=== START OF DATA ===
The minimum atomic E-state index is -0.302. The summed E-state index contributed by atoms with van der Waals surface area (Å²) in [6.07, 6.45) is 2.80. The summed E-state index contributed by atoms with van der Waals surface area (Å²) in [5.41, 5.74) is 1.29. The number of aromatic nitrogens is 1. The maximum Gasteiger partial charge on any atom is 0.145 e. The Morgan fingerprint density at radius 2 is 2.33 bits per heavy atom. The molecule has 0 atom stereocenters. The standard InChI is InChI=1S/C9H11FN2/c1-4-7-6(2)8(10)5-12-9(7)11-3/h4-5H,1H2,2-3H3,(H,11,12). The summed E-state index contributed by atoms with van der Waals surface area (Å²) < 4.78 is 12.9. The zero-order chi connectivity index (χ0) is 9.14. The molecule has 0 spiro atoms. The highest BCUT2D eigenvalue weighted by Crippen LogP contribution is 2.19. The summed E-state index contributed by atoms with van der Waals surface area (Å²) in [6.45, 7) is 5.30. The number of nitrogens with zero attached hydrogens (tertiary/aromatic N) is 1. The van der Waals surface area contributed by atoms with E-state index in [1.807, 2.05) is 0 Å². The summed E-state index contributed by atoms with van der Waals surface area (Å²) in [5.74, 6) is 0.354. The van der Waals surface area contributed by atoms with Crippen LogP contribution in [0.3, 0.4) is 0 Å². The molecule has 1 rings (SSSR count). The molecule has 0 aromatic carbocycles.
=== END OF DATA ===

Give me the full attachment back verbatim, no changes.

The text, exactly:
The minimum atomic E-state index is -0.302. The summed E-state index contributed by atoms with van der Waals surface area (Å²) in [6.07, 6.45) is 2.80. The summed E-state index contributed by atoms with van der Waals surface area (Å²) in [5.41, 5.74) is 1.29. The number of aromatic nitrogens is 1. The maximum Gasteiger partial charge on any atom is 0.145 e. The Morgan fingerprint density at radius 2 is 2.33 bits per heavy atom. The molecule has 0 atom stereocenters. The standard InChI is InChI=1S/C9H11FN2/c1-4-7-6(2)8(10)5-12-9(7)11-3/h4-5H,1H2,2-3H3,(H,11,12). The summed E-state index contributed by atoms with van der Waals surface area (Å²) < 4.78 is 12.9. The zero-order chi connectivity index (χ0) is 9.14. The molecule has 0 spiro atoms. The highest BCUT2D eigenvalue weighted by Crippen LogP contribution is 2.19. The summed E-state index contributed by atoms with van der Waals surface area (Å²) in [6.45, 7) is 5.30. The number of nitrogens with zero attached hydrogens (tertiary/aromatic N) is 1. The van der Waals surface area contributed by atoms with E-state index in [1.807, 2.05) is 0 Å². The summed E-state index contributed by atoms with van der Waals surface area (Å²) in [5.74, 6) is 0.354. The van der Waals surface area contributed by atoms with Crippen LogP contribution in [0.3, 0.4) is 0 Å². The molecule has 1 rings (SSSR count). The molecule has 0 aromatic carbocycles.